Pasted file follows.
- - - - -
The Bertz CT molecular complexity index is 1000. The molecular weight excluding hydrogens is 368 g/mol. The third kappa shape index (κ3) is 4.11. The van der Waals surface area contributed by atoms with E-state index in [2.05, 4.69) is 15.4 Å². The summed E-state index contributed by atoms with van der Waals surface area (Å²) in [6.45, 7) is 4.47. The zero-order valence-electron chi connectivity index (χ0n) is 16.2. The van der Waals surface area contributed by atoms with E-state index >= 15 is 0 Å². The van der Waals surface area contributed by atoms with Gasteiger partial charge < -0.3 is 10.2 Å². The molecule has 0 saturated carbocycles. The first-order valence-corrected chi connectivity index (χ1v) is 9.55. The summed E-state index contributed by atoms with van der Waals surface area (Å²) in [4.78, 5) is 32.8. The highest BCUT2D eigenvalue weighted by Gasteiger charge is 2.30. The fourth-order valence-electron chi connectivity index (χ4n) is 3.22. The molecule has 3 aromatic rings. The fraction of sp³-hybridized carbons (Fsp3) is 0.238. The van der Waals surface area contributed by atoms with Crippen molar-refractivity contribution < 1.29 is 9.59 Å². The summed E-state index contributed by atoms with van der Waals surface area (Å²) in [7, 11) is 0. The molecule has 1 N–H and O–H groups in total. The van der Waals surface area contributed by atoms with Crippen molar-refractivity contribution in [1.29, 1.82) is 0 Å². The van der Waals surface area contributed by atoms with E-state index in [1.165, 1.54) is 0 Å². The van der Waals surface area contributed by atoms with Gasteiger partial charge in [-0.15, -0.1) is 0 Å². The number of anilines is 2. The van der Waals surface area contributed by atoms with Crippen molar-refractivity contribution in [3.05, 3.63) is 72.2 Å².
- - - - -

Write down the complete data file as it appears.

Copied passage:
The Bertz CT molecular complexity index is 1000. The molecular weight excluding hydrogens is 368 g/mol. The third kappa shape index (κ3) is 4.11. The van der Waals surface area contributed by atoms with E-state index in [2.05, 4.69) is 15.4 Å². The summed E-state index contributed by atoms with van der Waals surface area (Å²) in [6.45, 7) is 4.47. The zero-order valence-electron chi connectivity index (χ0n) is 16.2. The van der Waals surface area contributed by atoms with E-state index >= 15 is 0 Å². The van der Waals surface area contributed by atoms with Gasteiger partial charge < -0.3 is 10.2 Å². The molecule has 0 saturated carbocycles. The first-order valence-corrected chi connectivity index (χ1v) is 9.55. The summed E-state index contributed by atoms with van der Waals surface area (Å²) in [4.78, 5) is 32.8. The highest BCUT2D eigenvalue weighted by Gasteiger charge is 2.30. The fourth-order valence-electron chi connectivity index (χ4n) is 3.22. The molecule has 3 aromatic rings. The fraction of sp³-hybridized carbons (Fsp3) is 0.238. The van der Waals surface area contributed by atoms with Crippen molar-refractivity contribution < 1.29 is 9.59 Å². The summed E-state index contributed by atoms with van der Waals surface area (Å²) in [7, 11) is 0. The molecule has 1 N–H and O–H groups in total. The van der Waals surface area contributed by atoms with Crippen molar-refractivity contribution in [1.29, 1.82) is 0 Å². The van der Waals surface area contributed by atoms with E-state index in [1.165, 1.54) is 0 Å². The van der Waals surface area contributed by atoms with Gasteiger partial charge in [-0.15, -0.1) is 0 Å². The number of anilines is 2. The van der Waals surface area contributed by atoms with Crippen molar-refractivity contribution in [3.05, 3.63) is 72.2 Å².